Plan to build homes on field in West Yorkshire approved as councillors say they 'had no reason' to refuse it

Councillors have approved a controversial housing development in Silsden, saying they had no reason in planning law to refuse it.

Fields off Hainsworth Road, Silsden
Fields off Hainsworth Road, Silsden

And one objector to the scheme said the decision “doesn’t inspire my confidence in local democracy.”

An application to build over 40 homes on a field next to the Leeds Liverpool Canal, known as the Willows, was refused by members of Bradford Council’s Regulatory and Appeals Committee last year.

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Members felt that the vehicle access to the site, off Hainsworth Road, was inadequate to support a housing estate of this size.

Applicant Mick Smith appealed that decision, but his appeal was dismissed by a planning inspector last summer.

However – that decision did not prove to be the victory for objectors they may have originally thought it was.

The inspector dismissed the appeal because there was not enough affordable housing included in the plans, but disagreed with the council’s decision that the access to the site was inadequate.

The plans were re-submitted, this time with a 20 per cent affordable housing provision, and members of the Committee discussed the latest application at a meeting on Thursday.

Planning officers had advised members to approve the plans, pointing out that a Government inspector had already deemed the highways access to be safe.

The application was only in outline form – a more detailed application will have to be submitted in future – but the meeting heard that around 44 homes would be built on the site.

Coun Rebecca Whitaker (Cons, Craven) pointed out that the land had been dismissed as a potential housing site in the council’s draft local plan, which is currently out to public consultation.

She said the Willows was listed as a site in Silsden “unsuitable” for housing.

But she was told that as the local plan has yet to be adopted, and would not likely be fully adopted for some years, members could only give “limited weight” to this consideration.

Planning officer Stuart Currie said: “The Local Plan is early days – we have to deal with applications here and now. The local plan might not be adopted for at least another 18 months. Time doesn’t stand still – we have to deal with planning applications put before us. We can’t have a vacuum where we don’t deal with any applications for 18 months.”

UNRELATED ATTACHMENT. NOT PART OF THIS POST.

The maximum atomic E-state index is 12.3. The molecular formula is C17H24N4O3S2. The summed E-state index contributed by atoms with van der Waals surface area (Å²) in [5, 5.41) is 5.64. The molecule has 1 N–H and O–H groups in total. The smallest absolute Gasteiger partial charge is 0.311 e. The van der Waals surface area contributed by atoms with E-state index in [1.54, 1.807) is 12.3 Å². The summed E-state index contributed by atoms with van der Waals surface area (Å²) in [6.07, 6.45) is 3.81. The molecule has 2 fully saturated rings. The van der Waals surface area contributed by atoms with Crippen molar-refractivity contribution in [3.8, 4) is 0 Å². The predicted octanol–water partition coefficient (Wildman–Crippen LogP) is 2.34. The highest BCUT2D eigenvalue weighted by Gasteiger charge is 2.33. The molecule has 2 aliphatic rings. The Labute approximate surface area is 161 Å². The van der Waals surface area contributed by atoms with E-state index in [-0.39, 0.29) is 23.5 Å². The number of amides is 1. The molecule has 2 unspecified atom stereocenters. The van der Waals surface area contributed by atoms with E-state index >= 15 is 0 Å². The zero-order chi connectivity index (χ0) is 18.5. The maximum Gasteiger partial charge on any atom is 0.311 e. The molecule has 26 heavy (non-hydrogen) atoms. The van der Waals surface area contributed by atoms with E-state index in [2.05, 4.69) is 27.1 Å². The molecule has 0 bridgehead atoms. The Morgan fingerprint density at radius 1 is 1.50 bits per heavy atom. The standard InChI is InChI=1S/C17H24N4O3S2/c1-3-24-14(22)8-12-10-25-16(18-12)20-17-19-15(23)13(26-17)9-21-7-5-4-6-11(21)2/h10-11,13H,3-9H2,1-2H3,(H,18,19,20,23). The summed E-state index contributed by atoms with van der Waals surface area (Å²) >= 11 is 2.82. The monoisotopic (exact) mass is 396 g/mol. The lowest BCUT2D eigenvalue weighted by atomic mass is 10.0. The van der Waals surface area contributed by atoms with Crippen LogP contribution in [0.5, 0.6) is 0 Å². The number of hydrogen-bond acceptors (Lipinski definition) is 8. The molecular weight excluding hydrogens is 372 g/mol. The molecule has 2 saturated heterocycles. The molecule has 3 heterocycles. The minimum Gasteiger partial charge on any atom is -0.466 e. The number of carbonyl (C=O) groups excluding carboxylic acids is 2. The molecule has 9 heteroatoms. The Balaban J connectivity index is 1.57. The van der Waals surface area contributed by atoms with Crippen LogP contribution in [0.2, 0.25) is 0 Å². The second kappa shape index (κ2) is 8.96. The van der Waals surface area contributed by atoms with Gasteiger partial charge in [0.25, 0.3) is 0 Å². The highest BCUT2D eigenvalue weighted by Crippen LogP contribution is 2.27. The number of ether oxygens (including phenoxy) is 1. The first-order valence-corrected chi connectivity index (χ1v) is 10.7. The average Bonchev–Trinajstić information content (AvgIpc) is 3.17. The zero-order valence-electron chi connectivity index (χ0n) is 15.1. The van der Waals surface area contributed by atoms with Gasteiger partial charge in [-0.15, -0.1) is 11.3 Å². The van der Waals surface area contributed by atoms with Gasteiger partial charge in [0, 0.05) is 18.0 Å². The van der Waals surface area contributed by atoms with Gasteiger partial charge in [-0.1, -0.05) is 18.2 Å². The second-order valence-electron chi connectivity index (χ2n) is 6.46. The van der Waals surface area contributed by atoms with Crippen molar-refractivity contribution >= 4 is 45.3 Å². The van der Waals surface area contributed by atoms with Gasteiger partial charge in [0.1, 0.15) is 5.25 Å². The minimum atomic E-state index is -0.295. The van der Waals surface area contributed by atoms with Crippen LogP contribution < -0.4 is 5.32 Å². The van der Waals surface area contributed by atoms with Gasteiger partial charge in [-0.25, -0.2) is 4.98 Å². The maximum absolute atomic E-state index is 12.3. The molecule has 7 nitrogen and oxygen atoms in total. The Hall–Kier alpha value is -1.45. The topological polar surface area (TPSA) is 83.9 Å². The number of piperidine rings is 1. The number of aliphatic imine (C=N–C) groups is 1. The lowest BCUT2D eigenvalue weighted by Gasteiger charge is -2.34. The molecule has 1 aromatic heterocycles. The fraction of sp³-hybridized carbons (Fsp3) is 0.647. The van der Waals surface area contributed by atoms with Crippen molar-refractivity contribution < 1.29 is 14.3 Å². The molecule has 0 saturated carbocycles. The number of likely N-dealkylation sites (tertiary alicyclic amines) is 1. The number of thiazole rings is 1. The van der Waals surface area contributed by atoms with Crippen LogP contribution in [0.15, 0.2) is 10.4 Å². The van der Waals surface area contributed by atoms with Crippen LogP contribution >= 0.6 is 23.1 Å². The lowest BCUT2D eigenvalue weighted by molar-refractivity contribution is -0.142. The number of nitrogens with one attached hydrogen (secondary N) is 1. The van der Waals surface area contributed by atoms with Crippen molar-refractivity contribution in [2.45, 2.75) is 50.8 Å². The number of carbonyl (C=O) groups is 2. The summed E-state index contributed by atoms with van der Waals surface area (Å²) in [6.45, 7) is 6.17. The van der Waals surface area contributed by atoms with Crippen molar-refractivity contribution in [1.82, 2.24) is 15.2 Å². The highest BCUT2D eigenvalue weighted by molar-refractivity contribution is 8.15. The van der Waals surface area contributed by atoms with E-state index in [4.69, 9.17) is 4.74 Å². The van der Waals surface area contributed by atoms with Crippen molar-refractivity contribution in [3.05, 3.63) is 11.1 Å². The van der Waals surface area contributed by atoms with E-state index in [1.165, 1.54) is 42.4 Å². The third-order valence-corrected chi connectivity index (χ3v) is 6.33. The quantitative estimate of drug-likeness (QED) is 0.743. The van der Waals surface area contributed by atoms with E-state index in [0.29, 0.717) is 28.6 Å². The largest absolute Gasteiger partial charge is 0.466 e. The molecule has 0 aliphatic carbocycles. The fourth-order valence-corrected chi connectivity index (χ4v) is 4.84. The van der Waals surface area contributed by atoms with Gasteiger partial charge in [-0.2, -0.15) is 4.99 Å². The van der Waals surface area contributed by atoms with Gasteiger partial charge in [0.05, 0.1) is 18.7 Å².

Members were advised that if they refused the new plans after an inspector already said the only reason the appeal was dismissed was a lack of affordable housing, it would be very difficult for the council to defend itself at appeal.

One objector Stuart Clarkson said: “I’m disappointed that these plans are again being presented to this committee after you refused it last February. It doesn’t inspire my confidence in local democracy when an unelected inspector, after making a single site visit during a pandemic, decided the highways access was safe.”

He said that “morally” the committee could not approve a site that they had previously rejected.

Coun Alan Wainwright (Lab, Tong) said: “The Government inspector made it quite clear that there is no reason for us to refuse this on highways grounds, much to my disappointment.”

Chair David Warburton (Lab, Wyke): “The inspector clearly overruled our previous decision, and we can’t find any other reason to refuse it.”

The committee then approved the plans.

Coun Warburton told objectors: “We do have some of the same concerns as you, but we have to follow planning law, which is why we have gone with this decision. I know you’re not happy with it, but that’s what happens sometimes.”

The committee asked that when more detailed plans for the site are submitted, they also come before the committee.